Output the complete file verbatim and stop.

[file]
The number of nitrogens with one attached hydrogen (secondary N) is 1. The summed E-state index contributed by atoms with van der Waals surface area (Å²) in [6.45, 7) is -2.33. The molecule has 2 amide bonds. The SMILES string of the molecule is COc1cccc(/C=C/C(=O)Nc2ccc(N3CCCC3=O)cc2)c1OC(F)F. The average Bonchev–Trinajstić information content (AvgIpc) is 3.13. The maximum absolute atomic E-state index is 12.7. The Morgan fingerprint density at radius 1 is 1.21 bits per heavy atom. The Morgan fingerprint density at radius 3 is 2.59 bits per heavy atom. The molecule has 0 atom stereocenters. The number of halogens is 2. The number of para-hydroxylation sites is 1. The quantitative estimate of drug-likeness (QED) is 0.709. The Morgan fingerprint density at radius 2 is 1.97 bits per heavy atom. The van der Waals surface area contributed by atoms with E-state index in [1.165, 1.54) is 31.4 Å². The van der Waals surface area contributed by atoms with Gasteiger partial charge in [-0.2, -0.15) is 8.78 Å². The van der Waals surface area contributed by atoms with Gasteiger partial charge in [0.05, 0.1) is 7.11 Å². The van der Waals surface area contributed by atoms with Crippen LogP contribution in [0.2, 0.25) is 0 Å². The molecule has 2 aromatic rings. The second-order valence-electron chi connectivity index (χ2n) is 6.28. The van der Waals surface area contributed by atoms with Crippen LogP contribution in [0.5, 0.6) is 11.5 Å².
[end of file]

The number of nitrogens with one attached hydrogen (secondary N) is 1. The summed E-state index contributed by atoms with van der Waals surface area (Å²) in [6.45, 7) is -2.33. The molecule has 2 amide bonds. The SMILES string of the molecule is COc1cccc(/C=C/C(=O)Nc2ccc(N3CCCC3=O)cc2)c1OC(F)F. The average Bonchev–Trinajstić information content (AvgIpc) is 3.13. The maximum absolute atomic E-state index is 12.7. The Morgan fingerprint density at radius 1 is 1.21 bits per heavy atom. The Morgan fingerprint density at radius 3 is 2.59 bits per heavy atom. The molecule has 0 atom stereocenters. The number of halogens is 2. The number of para-hydroxylation sites is 1. The quantitative estimate of drug-likeness (QED) is 0.709. The Morgan fingerprint density at radius 2 is 1.97 bits per heavy atom. The van der Waals surface area contributed by atoms with E-state index in [1.165, 1.54) is 31.4 Å². The van der Waals surface area contributed by atoms with Gasteiger partial charge in [-0.2, -0.15) is 8.78 Å². The van der Waals surface area contributed by atoms with Gasteiger partial charge in [0.05, 0.1) is 7.11 Å². The van der Waals surface area contributed by atoms with Crippen LogP contribution in [0.2, 0.25) is 0 Å². The molecule has 2 aromatic rings. The second-order valence-electron chi connectivity index (χ2n) is 6.28. The van der Waals surface area contributed by atoms with Crippen LogP contribution in [0.5, 0.6) is 11.5 Å².